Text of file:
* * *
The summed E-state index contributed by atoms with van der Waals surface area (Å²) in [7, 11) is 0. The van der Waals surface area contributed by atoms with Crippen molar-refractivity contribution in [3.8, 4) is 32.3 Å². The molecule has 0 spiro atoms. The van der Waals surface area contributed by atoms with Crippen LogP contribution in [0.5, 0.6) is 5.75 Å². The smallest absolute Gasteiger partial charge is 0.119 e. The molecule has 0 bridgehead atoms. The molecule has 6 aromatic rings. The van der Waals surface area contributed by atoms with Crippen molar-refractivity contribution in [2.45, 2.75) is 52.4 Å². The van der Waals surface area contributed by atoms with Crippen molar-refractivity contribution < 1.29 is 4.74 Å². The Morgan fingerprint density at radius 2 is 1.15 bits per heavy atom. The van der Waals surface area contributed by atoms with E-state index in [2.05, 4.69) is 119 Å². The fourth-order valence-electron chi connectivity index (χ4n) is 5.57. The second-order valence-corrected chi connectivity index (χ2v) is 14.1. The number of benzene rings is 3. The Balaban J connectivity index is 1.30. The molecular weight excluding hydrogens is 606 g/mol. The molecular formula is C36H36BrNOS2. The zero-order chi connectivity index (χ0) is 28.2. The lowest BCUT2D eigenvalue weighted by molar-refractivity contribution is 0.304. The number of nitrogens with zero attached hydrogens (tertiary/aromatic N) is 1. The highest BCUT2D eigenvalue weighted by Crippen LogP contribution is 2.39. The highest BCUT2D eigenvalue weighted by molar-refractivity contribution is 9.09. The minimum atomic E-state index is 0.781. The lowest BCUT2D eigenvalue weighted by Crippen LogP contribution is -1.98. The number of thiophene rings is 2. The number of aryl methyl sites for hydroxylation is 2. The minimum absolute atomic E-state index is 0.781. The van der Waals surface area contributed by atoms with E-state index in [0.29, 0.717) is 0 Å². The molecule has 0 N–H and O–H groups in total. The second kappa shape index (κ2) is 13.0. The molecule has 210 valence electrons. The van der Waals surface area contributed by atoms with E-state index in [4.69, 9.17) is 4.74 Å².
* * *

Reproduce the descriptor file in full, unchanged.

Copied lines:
The summed E-state index contributed by atoms with van der Waals surface area (Å²) in [7, 11) is 0. The van der Waals surface area contributed by atoms with Crippen molar-refractivity contribution in [3.8, 4) is 32.3 Å². The molecule has 0 spiro atoms. The van der Waals surface area contributed by atoms with Crippen LogP contribution in [0.5, 0.6) is 5.75 Å². The smallest absolute Gasteiger partial charge is 0.119 e. The molecule has 0 bridgehead atoms. The molecule has 6 aromatic rings. The van der Waals surface area contributed by atoms with Crippen molar-refractivity contribution in [2.45, 2.75) is 52.4 Å². The van der Waals surface area contributed by atoms with Crippen molar-refractivity contribution < 1.29 is 4.74 Å². The Morgan fingerprint density at radius 2 is 1.15 bits per heavy atom. The van der Waals surface area contributed by atoms with E-state index in [2.05, 4.69) is 119 Å². The fourth-order valence-electron chi connectivity index (χ4n) is 5.57. The second-order valence-corrected chi connectivity index (χ2v) is 14.1. The number of benzene rings is 3. The Balaban J connectivity index is 1.30. The molecular weight excluding hydrogens is 606 g/mol. The molecular formula is C36H36BrNOS2. The zero-order chi connectivity index (χ0) is 28.2. The lowest BCUT2D eigenvalue weighted by molar-refractivity contribution is 0.304. The number of nitrogens with zero attached hydrogens (tertiary/aromatic N) is 1. The highest BCUT2D eigenvalue weighted by Crippen LogP contribution is 2.39. The highest BCUT2D eigenvalue weighted by molar-refractivity contribution is 9.09. The minimum atomic E-state index is 0.781. The lowest BCUT2D eigenvalue weighted by Crippen LogP contribution is -1.98. The number of thiophene rings is 2. The number of aryl methyl sites for hydroxylation is 2. The minimum absolute atomic E-state index is 0.781. The van der Waals surface area contributed by atoms with E-state index in [0.29, 0.717) is 0 Å². The molecule has 0 N–H and O–H groups in total. The second kappa shape index (κ2) is 13.0. The molecule has 210 valence electrons. The van der Waals surface area contributed by atoms with E-state index in [4.69, 9.17) is 4.74 Å².